Trucking is keeping its eye on issues that could get more or less attention under a Biden...

Trucking is keeping its eye on issues that could get more or less attention under a Biden administration than they have under Trump.

What will President-Elect Joe Biden's campaign promises mean for trucking? Prognostications on how they will play out in the real world are murky until we find out whether the Republican Party will keep control of the U.S. Senate.

It’s easier to deliver on political promises when a Presidential election results in one party gaining control of the White House, the Senate, and the House. That was the case when Donald Trump won the presidency in 2016. But President Trump quickly moved to wielding disruption as a political cudgel. That cost him the House, which swung back to Democratic control in 2018, but in the Senate, the GOP retained a solid majority throughout his term.

Four years later, Joe Biden won back the White House for the Democrats, with the same number of electoral votes — 306 — as Trump had scored in 2016, and with the most popular votes ever, approaching 80 million votes as of this writing.

On the other hand, President-elect Biden’s coattails were much weaker than Trump’s. The Democrats lost some seats in the House, and as of late November, can only wrest the Senate from the GOP if both Democratic candidates win their Georgia runoff elections on Jan. 5.

In painting the federal legislative and regulatory landscape for trucking once Biden takes office, right now it’s about the broad strokes of executive regulation. The mechanics of legislative action on regulations and on a highway or infrastructure bill will be merely a sketchy outline until those Senate races in Georgia are decided.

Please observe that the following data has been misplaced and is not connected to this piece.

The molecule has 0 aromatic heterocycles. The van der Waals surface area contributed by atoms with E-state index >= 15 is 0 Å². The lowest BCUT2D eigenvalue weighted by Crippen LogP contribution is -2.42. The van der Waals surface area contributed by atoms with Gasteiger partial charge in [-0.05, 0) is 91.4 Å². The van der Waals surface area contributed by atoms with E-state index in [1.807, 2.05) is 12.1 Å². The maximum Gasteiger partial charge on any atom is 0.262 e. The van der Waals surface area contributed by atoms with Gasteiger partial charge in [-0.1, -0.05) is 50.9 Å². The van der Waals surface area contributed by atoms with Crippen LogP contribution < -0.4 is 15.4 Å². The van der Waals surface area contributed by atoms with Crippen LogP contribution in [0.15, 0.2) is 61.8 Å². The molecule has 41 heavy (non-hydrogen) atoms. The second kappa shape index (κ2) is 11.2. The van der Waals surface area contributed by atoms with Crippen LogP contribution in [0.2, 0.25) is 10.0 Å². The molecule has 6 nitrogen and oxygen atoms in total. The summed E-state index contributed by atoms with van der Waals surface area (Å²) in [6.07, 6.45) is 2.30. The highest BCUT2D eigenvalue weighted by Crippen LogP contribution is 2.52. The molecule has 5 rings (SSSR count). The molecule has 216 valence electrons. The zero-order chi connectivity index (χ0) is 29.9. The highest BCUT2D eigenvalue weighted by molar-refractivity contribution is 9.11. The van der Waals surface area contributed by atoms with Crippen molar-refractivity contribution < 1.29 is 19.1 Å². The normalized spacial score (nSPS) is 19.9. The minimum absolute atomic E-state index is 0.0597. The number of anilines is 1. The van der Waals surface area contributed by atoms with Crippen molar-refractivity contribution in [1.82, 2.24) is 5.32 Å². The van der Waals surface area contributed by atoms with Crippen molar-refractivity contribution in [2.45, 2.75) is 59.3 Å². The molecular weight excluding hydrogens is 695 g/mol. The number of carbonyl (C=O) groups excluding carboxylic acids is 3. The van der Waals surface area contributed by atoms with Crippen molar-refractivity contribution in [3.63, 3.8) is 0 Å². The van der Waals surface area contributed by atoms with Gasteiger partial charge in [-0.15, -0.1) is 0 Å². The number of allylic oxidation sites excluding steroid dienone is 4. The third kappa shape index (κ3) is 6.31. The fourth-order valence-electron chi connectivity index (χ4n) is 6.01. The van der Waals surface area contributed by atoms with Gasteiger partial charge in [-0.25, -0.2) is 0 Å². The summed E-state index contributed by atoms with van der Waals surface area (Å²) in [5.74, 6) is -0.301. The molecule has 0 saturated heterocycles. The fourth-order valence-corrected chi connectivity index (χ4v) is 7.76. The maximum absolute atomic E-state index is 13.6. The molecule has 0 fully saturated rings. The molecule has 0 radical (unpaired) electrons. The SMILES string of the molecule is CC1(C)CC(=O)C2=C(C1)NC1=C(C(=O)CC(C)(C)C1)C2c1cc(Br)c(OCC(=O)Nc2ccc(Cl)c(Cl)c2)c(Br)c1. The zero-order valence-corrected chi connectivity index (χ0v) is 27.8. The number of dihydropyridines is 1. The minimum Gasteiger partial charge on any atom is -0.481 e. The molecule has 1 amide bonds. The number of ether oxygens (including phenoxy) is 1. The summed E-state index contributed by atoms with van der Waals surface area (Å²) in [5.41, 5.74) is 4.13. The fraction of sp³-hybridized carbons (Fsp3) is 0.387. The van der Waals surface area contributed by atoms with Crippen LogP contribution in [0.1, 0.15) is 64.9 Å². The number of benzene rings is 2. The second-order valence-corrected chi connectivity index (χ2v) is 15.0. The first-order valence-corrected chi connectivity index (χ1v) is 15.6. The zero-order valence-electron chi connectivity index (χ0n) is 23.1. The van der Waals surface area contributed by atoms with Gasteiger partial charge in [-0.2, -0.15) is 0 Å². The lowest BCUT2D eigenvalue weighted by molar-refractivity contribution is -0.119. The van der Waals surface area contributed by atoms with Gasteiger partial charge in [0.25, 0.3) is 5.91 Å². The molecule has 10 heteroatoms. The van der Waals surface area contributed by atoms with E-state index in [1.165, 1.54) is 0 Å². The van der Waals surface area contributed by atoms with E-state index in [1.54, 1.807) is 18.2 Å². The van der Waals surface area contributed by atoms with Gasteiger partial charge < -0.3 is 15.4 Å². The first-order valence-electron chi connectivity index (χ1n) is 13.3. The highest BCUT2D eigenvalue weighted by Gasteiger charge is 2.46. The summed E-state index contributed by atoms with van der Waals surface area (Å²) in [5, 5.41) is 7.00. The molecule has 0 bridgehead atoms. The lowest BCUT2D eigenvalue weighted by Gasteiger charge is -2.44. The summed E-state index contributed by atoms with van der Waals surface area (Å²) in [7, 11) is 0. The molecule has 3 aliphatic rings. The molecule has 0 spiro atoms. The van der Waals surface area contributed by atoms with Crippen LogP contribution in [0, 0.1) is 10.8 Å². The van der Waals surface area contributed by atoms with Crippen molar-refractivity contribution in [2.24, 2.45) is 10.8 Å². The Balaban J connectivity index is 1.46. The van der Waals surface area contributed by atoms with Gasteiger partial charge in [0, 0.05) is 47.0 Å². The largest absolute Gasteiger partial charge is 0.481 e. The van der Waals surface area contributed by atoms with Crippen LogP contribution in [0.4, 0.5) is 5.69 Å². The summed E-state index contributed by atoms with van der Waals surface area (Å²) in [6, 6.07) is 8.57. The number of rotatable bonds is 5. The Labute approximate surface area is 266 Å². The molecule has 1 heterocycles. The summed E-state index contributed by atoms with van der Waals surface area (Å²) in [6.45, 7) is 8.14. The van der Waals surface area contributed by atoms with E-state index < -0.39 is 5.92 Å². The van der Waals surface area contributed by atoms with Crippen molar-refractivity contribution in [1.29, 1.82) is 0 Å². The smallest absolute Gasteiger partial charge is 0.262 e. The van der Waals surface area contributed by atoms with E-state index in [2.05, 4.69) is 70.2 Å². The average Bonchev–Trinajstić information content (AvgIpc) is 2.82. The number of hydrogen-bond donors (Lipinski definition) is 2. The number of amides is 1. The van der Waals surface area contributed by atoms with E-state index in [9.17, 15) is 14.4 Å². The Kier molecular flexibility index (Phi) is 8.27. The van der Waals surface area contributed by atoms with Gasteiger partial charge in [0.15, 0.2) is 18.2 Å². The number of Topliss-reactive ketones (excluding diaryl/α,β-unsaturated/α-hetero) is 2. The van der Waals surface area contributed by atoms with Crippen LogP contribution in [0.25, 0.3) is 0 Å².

Regardless of what happens in Georgia, Joe Biden will have a popular-vote mandate behind the policies he pursues. He also has the know-how to horse-trade and corral votes in Congress, having served in various top Senate leadership posts in his 36 years there. And through two terms as vice president, he was charged with reaching compromises with another ace of the political game, current Senate Majority Leader Mitch McConnel (R-KY).

The Trucking Approach

Even after the four tumultuous years of the Trump administration, at least one thing remains the same in Washington: The trucking industry’s key lobbying groups will typically take a bipartisan approach to working with the officeholders who are key to making and enacting policies that affect truck operations.

Right after the race was called for Biden on Nov. 7, American Trucking Associations President and CEO Chris Spear said in a statement, “We congratulate President-Elect Biden and Vice President-Elect Harris on their hard-earned victory, and we look forward to working with their administration to strengthen the economy and rebuild our national infrastructure.”

Spear went on to note that trucking “speaks to all of America, not one specific political party. As witnessed during the pandemic, the resilience of the American trucker is one of this country’s greatest assets.

“While some exist in Washington to perpetuate problems, we come to the table prepared with solutions,” he said. “We value sound data and honest dialogue. Above all, we commit to working with anyone willing to work with us.

“As the Biden administration rolls up its sleeves and begins the heavy lift of rebuilding America’s ailing infrastructure, it will find a constructive partner in ATA,” Spear added. “We stand ready, willing, and able to get the job done.”

In a similar vein, David Heller, vice president of regulatory affairs for the Truckload Carriers Association, told HDT that the association “maintains strong relationships on both sides of the aisle on Capitol Hill. While the Georgia runoff could affect the control in the Senate, the environment is one in which we will continue to be part of the discussion that takes place regarding infrastructure and focus on the needs of the truckload industry.”

“Generally, Democratic administrations tend to support more pro-safety trucking initiatives,” Lane Kidd, managing director of the Alliance for Driver Safety and Security, a group of motor carrier and logistics firms that lobbies for various safety reforms, told HDT. “For example, the Obama administration supported the electronic logging device mandate, creating the drug and alcohol clearinghouse and pushing major changes in hours-of-service rules.